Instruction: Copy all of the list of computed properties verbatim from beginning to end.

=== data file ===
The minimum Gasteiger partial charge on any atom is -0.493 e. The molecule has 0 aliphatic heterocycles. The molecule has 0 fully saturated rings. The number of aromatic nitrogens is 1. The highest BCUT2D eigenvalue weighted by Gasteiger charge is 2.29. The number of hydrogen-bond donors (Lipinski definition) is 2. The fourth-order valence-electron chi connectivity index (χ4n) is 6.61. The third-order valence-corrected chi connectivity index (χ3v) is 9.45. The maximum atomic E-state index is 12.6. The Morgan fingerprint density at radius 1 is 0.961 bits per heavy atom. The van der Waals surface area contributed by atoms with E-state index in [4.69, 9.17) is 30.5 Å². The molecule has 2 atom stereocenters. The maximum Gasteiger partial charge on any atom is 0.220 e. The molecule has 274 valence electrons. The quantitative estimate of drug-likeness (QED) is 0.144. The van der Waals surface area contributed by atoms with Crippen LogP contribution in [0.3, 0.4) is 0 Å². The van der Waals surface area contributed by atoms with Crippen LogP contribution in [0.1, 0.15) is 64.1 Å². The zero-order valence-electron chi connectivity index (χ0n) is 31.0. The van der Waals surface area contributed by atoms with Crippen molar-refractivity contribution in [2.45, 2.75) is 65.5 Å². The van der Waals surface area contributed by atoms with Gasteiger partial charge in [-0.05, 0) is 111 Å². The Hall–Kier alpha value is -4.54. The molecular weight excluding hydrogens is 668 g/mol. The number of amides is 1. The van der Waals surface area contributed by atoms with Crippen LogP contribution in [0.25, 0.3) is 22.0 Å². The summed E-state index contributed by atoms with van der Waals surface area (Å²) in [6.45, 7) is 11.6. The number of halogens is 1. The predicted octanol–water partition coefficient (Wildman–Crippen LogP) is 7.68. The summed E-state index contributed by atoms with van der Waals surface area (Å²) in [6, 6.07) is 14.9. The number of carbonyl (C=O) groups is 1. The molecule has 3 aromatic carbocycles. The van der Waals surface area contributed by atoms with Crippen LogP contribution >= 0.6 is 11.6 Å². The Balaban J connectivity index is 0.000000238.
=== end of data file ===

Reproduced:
The minimum Gasteiger partial charge on any atom is -0.493 e. The molecule has 0 aliphatic heterocycles. The molecule has 0 fully saturated rings. The number of aromatic nitrogens is 1. The highest BCUT2D eigenvalue weighted by Gasteiger charge is 2.29. The number of hydrogen-bond donors (Lipinski definition) is 2. The fourth-order valence-electron chi connectivity index (χ4n) is 6.61. The third-order valence-corrected chi connectivity index (χ3v) is 9.45. The maximum atomic E-state index is 12.6. The Morgan fingerprint density at radius 1 is 0.961 bits per heavy atom. The van der Waals surface area contributed by atoms with E-state index in [4.69, 9.17) is 30.5 Å². The molecule has 2 atom stereocenters. The maximum Gasteiger partial charge on any atom is 0.220 e. The molecule has 274 valence electrons. The quantitative estimate of drug-likeness (QED) is 0.144. The van der Waals surface area contributed by atoms with Crippen LogP contribution in [0.3, 0.4) is 0 Å². The van der Waals surface area contributed by atoms with Crippen LogP contribution in [0.1, 0.15) is 64.1 Å². The zero-order valence-electron chi connectivity index (χ0n) is 31.0. The van der Waals surface area contributed by atoms with Crippen molar-refractivity contribution in [2.45, 2.75) is 65.5 Å². The van der Waals surface area contributed by atoms with Gasteiger partial charge in [-0.05, 0) is 111 Å². The Hall–Kier alpha value is -4.54. The molecular weight excluding hydrogens is 668 g/mol. The number of amides is 1. The van der Waals surface area contributed by atoms with Crippen LogP contribution in [0.25, 0.3) is 22.0 Å². The summed E-state index contributed by atoms with van der Waals surface area (Å²) in [6.45, 7) is 11.6. The number of halogens is 1. The predicted octanol–water partition coefficient (Wildman–Crippen LogP) is 7.68. The summed E-state index contributed by atoms with van der Waals surface area (Å²) in [6, 6.07) is 14.9. The number of carbonyl (C=O) groups is 1. The molecule has 3 aromatic carbocycles. The van der Waals surface area contributed by atoms with Crippen LogP contribution >= 0.6 is 11.6 Å². The Balaban J connectivity index is 0.000000238.